The pleasure this wine offers is actually indescribable. I had this thought, strange as it sounds, that if Helen Turley took tranquilizers and muscle relaxers, she just might be able to produce this style Chardonnay where you can actually drink the wine with food and appreciate the real character of Chardonnay fruit at the same time. Ganevat, through his idiosyncratic fussiness, has created a wine here that no serious wine drinker can really afford to ignore. It is perfect.
Next up was my test for the evening. I can rarely guess lots about a blind wine on first try. This was another example of that, but I pleased myself nonetheless. I suspected Chenin Blanc from the Loire, but knew there was this herbaceous line in the nose that said something different. Bruce told me I was close, and I quickly shifted the guess to Romorantin and Cour-Cheverny. Bingo, and man was I proud of myself. It’s a pretty obscure grape only grown in Cour-Cheverny, and like I said, I never guess right. This ***½ $20 2011 Cazin Cuvée Renaissance Cour-Cheverny from 80 year old vines had some barrel time added that helped it lose some of its inherent Romorantin angular cut. It added a little weight without disguising the sparkling forceful acidity I love in Cour-Cheverny. It is well worth finding some more at $20.
Our remarkable wine evening did not end here. Bouncing from Kermit Lynch to Louis Dressner and now to Neal Rosenthal wine, I was introduced to the work of Giovanna Morganti who produces this wine in abidance with biodynamic guidelines on her three hectare Tuscan estate.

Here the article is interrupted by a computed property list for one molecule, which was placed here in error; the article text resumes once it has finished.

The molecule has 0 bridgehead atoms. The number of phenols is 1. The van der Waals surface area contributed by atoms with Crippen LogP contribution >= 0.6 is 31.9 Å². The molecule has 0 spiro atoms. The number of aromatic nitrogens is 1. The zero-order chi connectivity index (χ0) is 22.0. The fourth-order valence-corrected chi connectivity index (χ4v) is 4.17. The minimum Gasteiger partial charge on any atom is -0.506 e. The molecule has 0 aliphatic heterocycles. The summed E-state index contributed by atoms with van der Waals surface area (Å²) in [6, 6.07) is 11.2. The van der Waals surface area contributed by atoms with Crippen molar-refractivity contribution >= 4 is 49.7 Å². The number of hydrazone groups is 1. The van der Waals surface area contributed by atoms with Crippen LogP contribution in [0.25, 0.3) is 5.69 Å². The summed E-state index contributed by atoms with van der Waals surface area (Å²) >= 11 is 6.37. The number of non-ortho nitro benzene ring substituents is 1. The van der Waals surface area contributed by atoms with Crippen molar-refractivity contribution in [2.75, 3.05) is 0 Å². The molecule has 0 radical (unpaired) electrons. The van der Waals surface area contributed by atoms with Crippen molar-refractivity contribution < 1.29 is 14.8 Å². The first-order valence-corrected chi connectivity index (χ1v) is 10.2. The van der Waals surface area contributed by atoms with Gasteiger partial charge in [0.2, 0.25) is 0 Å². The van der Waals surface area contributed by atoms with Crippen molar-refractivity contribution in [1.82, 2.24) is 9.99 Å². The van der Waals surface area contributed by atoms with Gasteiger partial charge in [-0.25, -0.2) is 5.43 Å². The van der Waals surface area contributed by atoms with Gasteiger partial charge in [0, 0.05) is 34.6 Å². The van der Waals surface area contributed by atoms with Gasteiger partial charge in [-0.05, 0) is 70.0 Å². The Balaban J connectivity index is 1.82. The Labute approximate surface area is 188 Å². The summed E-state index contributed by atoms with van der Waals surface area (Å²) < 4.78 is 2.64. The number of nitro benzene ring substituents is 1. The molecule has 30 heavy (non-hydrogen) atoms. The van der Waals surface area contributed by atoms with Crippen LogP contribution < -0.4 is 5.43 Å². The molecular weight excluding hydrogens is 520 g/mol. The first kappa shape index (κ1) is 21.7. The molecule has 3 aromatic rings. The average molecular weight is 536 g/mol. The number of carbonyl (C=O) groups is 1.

The **** $37 2009 Le Trame Chianti Classico avoids a lot of the characteristics that keep me from drinking more Chianti. Bruce noted it reminds him of old time Chianti, before the big fruit profiles disguised what Chianti is all about. I can’t appreciate his point of view, since I do not drink a lot of this kind of wine, mostly put off by the missing mid palates of so many Sangiovese based wines. But the exotic Le Trame could change all that. Dusty, smoky, black cherry wraps into this gorgeous, pure, silky, light weight, restrained, sexy wine that has a long and lasting finish. The nose is fully stoked from just enough bret for me, and the combination of sweaty animal aromas with pure dark red fruit crafted into an elegant light weight wine made me weak. This wine, at under $40, is something else.
Sometimes I will drink a wine and know that I do not want to go through life without tasting it again. Occasionally that happens with restaurants too, craving another shot at them right after the meal ends. Old Major, 2010 Ganevat Les Grands Teppes Vieilles Vignes Chardonnay, and 2009 Le Trame Chianti Classico are all that and more.